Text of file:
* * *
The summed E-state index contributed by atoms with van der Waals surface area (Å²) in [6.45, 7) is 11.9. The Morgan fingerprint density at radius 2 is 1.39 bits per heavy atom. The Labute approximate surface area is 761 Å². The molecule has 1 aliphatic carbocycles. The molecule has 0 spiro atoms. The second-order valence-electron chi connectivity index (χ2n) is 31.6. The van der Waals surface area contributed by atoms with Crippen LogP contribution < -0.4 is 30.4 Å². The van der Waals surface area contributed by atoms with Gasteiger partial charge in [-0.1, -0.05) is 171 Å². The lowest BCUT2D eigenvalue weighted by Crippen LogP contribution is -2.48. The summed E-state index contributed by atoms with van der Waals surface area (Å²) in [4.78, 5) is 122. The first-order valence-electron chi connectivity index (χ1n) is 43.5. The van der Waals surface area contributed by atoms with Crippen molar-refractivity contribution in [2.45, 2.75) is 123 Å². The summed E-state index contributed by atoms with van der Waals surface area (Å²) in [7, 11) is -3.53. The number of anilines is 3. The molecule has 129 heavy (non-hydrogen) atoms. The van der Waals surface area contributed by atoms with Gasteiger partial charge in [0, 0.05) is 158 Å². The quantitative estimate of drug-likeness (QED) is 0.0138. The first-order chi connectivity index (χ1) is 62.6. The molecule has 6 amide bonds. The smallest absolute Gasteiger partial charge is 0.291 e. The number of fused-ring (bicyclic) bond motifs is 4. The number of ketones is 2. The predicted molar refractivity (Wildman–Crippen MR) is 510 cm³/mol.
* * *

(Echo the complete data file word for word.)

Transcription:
The summed E-state index contributed by atoms with van der Waals surface area (Å²) in [6.45, 7) is 11.9. The Morgan fingerprint density at radius 2 is 1.39 bits per heavy atom. The Labute approximate surface area is 761 Å². The molecule has 1 aliphatic carbocycles. The molecule has 0 spiro atoms. The second-order valence-electron chi connectivity index (χ2n) is 31.6. The van der Waals surface area contributed by atoms with Crippen LogP contribution < -0.4 is 30.4 Å². The van der Waals surface area contributed by atoms with Gasteiger partial charge in [-0.1, -0.05) is 171 Å². The lowest BCUT2D eigenvalue weighted by Crippen LogP contribution is -2.48. The summed E-state index contributed by atoms with van der Waals surface area (Å²) in [4.78, 5) is 122. The first-order valence-electron chi connectivity index (χ1n) is 43.5. The van der Waals surface area contributed by atoms with Crippen molar-refractivity contribution in [2.45, 2.75) is 123 Å². The summed E-state index contributed by atoms with van der Waals surface area (Å²) in [7, 11) is -3.53. The number of anilines is 3. The molecule has 129 heavy (non-hydrogen) atoms. The van der Waals surface area contributed by atoms with Gasteiger partial charge in [0, 0.05) is 158 Å². The quantitative estimate of drug-likeness (QED) is 0.0138. The first-order chi connectivity index (χ1) is 62.6. The molecule has 6 amide bonds. The smallest absolute Gasteiger partial charge is 0.291 e. The number of fused-ring (bicyclic) bond motifs is 4. The number of ketones is 2. The predicted molar refractivity (Wildman–Crippen MR) is 510 cm³/mol.